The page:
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North Korea fires suspected missile as S Korea breaks ground for ‘peace’ railway

North Korea’s first launch since October underscored leader
Kim Jong Un’s New Year vow to bolster the military to counter an unstable
international situation amid stalled talks with South Korea and the United
States.

The presumed missile was fired around 8:10 am (2310 GMT)
from an inland location, over the east coast and into the sea, South Korea’s
Joint Chiefs of Staff (JCS) said.

Hours later, Moon visited the South Korean east coast city
of Goseong, near the border with the North, where he broke ground for a new
rail line that he called “a stepping stone for peace and regional
balance” on the peninsula.

In remarks at the ceremony, Moon acknowledged the launch
raised concerns of tensions, and called for North Korea to make sincere efforts
for dialogue.

“We should not give up the hope for dialogue in order
to fundamentally overcome this situation,” he said. “If both Koreas
work together and build trust, peace would be achieved one day.”

The apparent missile launch by the nuclear-armed North
highlighted the challenges Moon faces in his push to achieve a diplomatic
breakthrough before his five-year term ends in May.

Reconnecting the two Koreas by rail was a central issue in
meetings between Kim and Moon in 2018, but those efforts went nowhere as talks
aimed at convincing North Korea to surrender its nuclear weapons in exchange
for easing international sanctions faltered in 2019.

Kim’s New Year speech made no mention of efforts by South
Korea to restart negotiations or offers by the United States to talk, though
analysts noted that doesn’t mean he has closed the door on diplomacy.

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‘VERY REGRETTABLE’

South Korea’s National Security Council convened an
emergency meeting, expressing concern the launch “came at a time when
internal and external stability is extremely important” and calling on
North Korea to return to talks.

Japan’s defence minister said the suspected ballistic
missile had flown an estimated 500 km (310 miles).

“Since last year, North Korea has repeatedly launched
missiles, which is very regrettable,” Japanese Prime Minister Fumio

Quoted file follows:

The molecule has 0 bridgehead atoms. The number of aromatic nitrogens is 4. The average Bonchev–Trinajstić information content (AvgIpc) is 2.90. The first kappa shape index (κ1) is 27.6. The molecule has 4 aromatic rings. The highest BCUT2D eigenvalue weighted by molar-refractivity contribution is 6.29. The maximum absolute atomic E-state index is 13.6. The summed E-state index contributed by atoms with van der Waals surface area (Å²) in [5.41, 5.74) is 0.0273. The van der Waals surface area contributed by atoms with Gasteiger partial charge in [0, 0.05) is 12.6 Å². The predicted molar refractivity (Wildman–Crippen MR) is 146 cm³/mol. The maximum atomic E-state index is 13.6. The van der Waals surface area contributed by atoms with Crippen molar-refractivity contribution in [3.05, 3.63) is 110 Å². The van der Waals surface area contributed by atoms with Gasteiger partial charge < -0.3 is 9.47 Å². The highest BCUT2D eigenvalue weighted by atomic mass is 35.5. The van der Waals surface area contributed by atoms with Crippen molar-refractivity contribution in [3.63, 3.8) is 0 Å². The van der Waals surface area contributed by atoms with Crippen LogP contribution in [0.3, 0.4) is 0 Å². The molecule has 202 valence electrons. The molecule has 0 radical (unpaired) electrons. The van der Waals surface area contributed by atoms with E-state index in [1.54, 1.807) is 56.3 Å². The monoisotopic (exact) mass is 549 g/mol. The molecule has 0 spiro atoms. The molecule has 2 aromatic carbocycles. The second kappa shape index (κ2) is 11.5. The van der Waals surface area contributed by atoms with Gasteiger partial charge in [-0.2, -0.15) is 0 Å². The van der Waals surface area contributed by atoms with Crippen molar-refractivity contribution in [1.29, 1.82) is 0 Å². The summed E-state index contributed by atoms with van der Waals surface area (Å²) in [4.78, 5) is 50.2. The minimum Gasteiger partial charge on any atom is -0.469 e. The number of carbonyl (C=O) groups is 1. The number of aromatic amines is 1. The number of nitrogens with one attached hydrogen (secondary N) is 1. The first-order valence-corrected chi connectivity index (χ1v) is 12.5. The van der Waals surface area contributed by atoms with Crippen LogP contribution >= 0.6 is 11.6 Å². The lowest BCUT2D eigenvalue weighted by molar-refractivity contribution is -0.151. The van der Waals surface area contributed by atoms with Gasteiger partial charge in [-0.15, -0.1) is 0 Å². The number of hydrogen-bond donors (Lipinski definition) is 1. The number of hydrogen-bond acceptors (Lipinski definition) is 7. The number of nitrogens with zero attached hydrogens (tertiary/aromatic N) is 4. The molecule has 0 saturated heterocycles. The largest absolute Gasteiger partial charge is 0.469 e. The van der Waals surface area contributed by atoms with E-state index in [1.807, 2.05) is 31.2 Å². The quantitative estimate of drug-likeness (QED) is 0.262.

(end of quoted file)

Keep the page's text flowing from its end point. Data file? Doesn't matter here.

Kishida told reporters.

The missile was fired from Jagang Province on the northern
boder with China, South Korea’s JCS said, the same province where North Korea
tested its first hypersonic missile in September.

UN Security Council resolutions ban all ballistic missile
and nuclear tests by North Korea, and have imposed sanctions over the
programmes.

In state media summaries of a speech Kim gave ahead of the
New Year, the North Korean leader did not specifically mention missiles or
nuclear weapons but said national defence must be bolstered.

For several weeks, North Korean troops have been conducting
winter exercises, South Korean military officials have said.

“Our military is maintaining readiness posture in
preparation for a possible additional launch while closely monitoring the
situation in close cooperation with the United States,” the South’s JCS
said in a statement.

Since the start of the COVID-19 pandemic, North Korea has
become even more isolated, imposing border lockdowns that have slowed trade to
a trickle and have prevented in-person diplomatic engagements.

It has also stuck to a self-imposed moratorium on testing
its largest intercontinental ballistic missiles (ICBMs) or nuclear weapons. The
last tests of ICBMs or a nuclear bomb were in 2017, before Kim met with then US
President Donald Trump.

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But Pyongyang has continued test firing a variety of new,
short-range ballistic missiles, including one launched from a submarine in
October, arguing it should not be penalised for developing weapons that other
countries already possess.

MISSILE DEVELOPMENT

In a report last month, the US government’s Congressional
Research Service concluded North Korea was “continuing to build a nuclear
warfighting capability designed to evade regional ballistic missile
defences.”

Just hours after the North Korean launch, Japan announced
its foreign and defence ministers would hold talks with US counterparts on
Friday.

Speaking at a regular news conference in Beijing on
Wednesday, Chinese foreign ministry spokesman Wang Wenbin urged all parties to
“bear in mind the bigger picture”, cherish the “hard won”
peace and stability on the peninsula and stick to the use of dialogue and
consultation to reach political settlement.

The White House, Pentagon and US State Department did not
immediately respond to requests for comment on Wednesday’s launch.

At a regular news briefing on Monday, State Department
spokesperson Ned Price reiterated the US desire for dialogue with North Korea,
saying Washington had no hostile intent and was prepared to meet without preconditions.

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